OVERNIGHT ENERGY: House passes bill to increase oil and gas exploration

HOUSE ENERGY MANIA: On Thursday, the House passed 229-185 legislation that expands energy production offshore and on federal lands.

The bill, sponsored by Rep. Doc HastingsRichard (Doc) Norman HastingsCongress just resolved a 20-year debate over Neolithic remains Boehner hires new press secretary GOP plots new course on Endangered Species Act reform MORE (R-Wash.) mandates that the Interior Department hold offshore oil and gas lease sales that have been delayed.


The bill also sets a 60-day deadline on approving drilling permits on federal lands, and would charge environmentalists $5,000 to protest permits and leasing decisions for oil and gas exploration.

It's the last in a slew of energy bills approved this week by the House, putting pressure on vulnerable Senate Democrats and President Obama.

On Tuesday the House passed legislation that would bypass Obama's authority to review permits for cross-border pipelines.

Instead the legislation puts the secretary of State on the clock after the final environmental review on a pipeline is complete. It requires the State Department to approve the permit within 120 days.

The White House issued a veto threat on the bill, which it says "imposes an unreasonable deadline."

On Wednesday, the House approved legislation that expedites liquefied natural gas exports, putting pressure on vulnerable Democrats like Sens. Mary LandrieuMary Loretta LandrieuBottom line A decade of making a difference: Senate Caucus on Foster Youth Congress needs to work to combat the poverty, abuse and neglect issues that children face MORE (D-La.) and Mark UdallMark Emery UdallThe 10 Senate seats most likely to flip Democratic presidential race comes into sharp focus Democrats will win back the Senate majority in 2020, all thanks to President Trump MORE (D-Colo.) to deliver on their gas export bill.

ON TAP FRIDAY I: The American Association for the Advancement of Science will hold a summit on energy and data. The event will focus on the challenges the energy industry faces and the possibilities government data, and especially open data, could help the industry.

ON TAP FRIDAY II: The Peterson Institute for International Economics will bring together energy experts to discuss global challenges in alternative energy innovation, focusing on differences between China and the West.


Sen. Joe ManchinJoseph (Joe) ManchinOvernight Defense: Embattled Pentagon policy nominee withdraws, gets appointment to deputy policy job | Marines, sailor killed in California training accident identified | Governors call for extension of funding for Guard's coronavirus response House-passed spending bill would block Pebble Mine construction The Hill's Morning Report - Presented by Facebook - At loggerheads, Congress, White House to let jobless payout lapse MORE (D-W.Va.) assailed conservative donors Charles and David Koch Thursday for funneling money into West Virginia's 3rd district House race.

Manchin slammed the Koch brothers in a fundraising email for Rep. Nick RahallNick Joe RahallWe shouldn't allow politics to impede disaster relief Break the cycle of partisanship with infant, child health care programs Clinton mulls role in 2018 midterms MORE (D-W.Va.), who is facing a tough reelection battle this year.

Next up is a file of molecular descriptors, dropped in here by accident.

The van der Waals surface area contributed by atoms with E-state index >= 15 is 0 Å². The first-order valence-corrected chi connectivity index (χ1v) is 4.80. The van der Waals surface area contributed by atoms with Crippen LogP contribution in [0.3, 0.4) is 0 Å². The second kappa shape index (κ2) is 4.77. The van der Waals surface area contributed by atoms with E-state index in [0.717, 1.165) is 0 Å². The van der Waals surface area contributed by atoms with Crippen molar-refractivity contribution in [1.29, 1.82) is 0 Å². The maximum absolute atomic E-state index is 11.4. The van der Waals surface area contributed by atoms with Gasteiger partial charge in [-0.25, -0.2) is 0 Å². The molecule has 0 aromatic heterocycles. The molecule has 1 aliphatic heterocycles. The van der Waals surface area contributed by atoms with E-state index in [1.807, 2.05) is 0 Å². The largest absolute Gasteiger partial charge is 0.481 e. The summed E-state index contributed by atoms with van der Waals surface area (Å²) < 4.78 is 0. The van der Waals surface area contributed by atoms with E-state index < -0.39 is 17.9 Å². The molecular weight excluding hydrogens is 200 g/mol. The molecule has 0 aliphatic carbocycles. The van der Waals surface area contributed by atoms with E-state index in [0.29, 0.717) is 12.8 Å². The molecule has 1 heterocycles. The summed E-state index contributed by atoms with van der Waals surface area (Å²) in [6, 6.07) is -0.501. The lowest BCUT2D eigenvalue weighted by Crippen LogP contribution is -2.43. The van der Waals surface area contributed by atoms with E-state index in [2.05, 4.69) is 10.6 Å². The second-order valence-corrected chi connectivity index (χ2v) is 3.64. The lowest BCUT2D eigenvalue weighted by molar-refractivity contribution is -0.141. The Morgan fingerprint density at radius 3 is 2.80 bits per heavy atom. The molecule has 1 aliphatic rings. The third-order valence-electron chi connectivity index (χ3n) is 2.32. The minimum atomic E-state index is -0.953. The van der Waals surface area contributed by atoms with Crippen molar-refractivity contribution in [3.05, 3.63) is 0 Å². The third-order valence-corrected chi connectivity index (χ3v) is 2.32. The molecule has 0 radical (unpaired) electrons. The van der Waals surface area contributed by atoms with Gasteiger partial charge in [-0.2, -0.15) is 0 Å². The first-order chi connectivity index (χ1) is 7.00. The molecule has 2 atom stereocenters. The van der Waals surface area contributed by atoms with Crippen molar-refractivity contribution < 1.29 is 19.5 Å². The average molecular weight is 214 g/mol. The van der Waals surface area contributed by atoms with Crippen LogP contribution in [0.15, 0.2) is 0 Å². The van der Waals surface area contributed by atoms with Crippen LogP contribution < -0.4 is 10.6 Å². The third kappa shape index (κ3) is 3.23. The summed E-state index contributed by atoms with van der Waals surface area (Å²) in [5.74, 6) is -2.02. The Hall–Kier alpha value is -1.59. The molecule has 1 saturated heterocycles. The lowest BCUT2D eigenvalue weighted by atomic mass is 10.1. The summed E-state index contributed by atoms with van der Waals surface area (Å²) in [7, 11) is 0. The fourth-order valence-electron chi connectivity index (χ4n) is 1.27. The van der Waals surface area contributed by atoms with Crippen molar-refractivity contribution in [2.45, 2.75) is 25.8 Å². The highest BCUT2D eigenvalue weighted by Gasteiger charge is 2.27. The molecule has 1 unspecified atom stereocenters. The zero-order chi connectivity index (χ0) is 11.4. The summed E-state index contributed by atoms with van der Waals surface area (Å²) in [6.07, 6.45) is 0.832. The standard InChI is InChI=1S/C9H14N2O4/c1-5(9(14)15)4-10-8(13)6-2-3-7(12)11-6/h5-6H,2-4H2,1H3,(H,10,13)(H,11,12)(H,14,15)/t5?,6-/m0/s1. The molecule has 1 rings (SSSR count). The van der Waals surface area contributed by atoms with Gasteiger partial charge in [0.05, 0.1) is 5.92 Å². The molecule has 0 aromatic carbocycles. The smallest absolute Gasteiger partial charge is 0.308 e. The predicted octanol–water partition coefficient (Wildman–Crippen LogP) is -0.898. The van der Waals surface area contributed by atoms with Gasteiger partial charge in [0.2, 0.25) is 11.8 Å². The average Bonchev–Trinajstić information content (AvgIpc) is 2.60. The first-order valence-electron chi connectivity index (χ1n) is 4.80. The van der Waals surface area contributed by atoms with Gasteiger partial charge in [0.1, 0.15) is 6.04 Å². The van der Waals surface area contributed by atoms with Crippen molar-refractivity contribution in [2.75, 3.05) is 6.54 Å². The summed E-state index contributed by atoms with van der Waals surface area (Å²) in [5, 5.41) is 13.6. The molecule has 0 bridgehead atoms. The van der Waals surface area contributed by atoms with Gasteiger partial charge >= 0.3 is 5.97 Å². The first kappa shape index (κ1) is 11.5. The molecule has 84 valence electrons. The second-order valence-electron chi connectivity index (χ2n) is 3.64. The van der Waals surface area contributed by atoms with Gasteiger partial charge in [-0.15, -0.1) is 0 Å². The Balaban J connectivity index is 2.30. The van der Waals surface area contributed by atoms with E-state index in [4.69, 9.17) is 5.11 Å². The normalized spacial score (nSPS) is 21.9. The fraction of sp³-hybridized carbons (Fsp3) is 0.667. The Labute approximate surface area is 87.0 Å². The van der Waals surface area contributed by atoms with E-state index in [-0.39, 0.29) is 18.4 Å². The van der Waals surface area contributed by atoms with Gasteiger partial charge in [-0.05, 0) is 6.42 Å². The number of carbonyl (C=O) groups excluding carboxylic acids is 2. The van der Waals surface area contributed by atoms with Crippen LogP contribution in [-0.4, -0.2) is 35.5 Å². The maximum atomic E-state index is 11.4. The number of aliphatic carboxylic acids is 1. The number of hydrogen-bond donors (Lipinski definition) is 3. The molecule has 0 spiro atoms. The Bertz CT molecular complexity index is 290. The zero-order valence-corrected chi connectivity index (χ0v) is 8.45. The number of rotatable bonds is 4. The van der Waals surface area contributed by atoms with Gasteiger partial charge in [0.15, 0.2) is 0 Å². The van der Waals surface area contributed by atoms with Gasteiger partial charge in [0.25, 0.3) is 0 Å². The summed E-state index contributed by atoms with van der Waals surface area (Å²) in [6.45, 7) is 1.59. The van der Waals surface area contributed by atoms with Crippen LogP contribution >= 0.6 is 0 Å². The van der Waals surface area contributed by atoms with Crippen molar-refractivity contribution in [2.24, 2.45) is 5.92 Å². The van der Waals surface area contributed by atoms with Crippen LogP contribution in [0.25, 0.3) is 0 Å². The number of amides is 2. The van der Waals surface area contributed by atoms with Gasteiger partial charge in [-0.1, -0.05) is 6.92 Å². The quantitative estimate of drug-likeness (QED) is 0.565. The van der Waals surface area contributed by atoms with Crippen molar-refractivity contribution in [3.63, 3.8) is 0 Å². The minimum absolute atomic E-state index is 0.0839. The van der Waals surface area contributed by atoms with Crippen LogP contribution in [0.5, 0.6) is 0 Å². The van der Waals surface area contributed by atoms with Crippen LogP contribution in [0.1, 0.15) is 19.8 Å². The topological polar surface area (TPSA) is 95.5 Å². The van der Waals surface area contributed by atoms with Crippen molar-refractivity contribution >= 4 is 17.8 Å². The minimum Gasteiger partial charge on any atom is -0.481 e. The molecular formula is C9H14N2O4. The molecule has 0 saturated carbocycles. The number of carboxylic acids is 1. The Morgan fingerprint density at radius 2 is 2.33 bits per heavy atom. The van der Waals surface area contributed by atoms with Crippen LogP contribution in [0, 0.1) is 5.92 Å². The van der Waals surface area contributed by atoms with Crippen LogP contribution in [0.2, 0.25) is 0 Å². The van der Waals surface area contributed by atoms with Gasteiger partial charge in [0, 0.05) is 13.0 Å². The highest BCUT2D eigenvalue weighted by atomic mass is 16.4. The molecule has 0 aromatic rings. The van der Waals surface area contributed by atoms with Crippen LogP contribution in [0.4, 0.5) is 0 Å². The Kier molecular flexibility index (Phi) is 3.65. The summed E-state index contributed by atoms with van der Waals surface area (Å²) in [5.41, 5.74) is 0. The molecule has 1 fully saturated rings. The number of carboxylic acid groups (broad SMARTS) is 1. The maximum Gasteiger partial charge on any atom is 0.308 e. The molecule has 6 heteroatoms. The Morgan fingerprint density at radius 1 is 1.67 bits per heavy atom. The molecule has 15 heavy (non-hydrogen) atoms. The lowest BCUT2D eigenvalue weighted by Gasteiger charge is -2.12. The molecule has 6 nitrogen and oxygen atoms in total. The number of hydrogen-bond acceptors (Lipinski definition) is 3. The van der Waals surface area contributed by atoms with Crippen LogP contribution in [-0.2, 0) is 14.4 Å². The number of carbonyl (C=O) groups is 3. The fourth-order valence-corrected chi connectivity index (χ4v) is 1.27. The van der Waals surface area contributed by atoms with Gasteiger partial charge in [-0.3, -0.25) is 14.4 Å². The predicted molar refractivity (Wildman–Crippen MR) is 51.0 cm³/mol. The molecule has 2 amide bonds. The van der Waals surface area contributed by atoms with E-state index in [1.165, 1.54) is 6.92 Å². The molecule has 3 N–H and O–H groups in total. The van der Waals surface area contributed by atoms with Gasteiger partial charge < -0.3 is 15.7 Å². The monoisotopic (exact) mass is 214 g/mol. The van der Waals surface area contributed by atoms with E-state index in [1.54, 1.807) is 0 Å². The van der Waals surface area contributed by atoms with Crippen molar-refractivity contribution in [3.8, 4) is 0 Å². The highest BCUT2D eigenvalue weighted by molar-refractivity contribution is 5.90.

"The Koch brothers—the billionaires responsible for closing the Georgia Pacific plant in Mount Hope—have given the maximum legal donation to Nick’s opponent," Manchin said in the message. "This isn’t just about out-of-state cash; it’s about an out-of-state agenda that would jeopardize Medicare, raise taxes on working families and ship our jobs overseas."

It's a bit of a flip for Manchin, who just earlier this year defended the conservative billionaires.

But a number of Koch-backed ads have hit Rahall on his energy chops, tethering him to President Obama's climate agenda.

Rahall has come out in strong opposition to Obama's carbon rules however, proposing legislation that would derail the carbon dioxide standards for existing coal-fired power plants.


The Sierra Club and environmentalists hijacked the coal industry’s Twitter effort to illustrate that President Obama’s climate plan has been “all pain, no gain,” SNL Financial reports.

A Goldman Sachs analysis predicts that natural gas prices won’t significantly increase for decades, Bloomberg News reports.

The National Aeronautics and Space Administration launched an interactive feature to explore recent dramatic decreases in atmospheric nitrogen dioxide levels across the United States.


Check out Thursday's stories...

- Obama nominates acting NTSB chief to post full time
- Vulnerable Senate Dems get hit on natural gas exports
- CBO predicts higher fuel costs due to renewable mandate
- Feds to allow eagle deaths at California wind farm
- Murkowski: US only 'advanced' nation to ban crude oil exports
- House passes bill to increase offshore energy projects
- DOE project hits carbon-capture milestone
- McConnell invites Obama to coal country
- Ad campaign pushes ethanol in response to Iraq
- Sen. McConnell assails red-state Dems for joining 'war on coal'
- Tech firms turn to energy efficiency in climate fight
- Oil-heavy states see median ages fall

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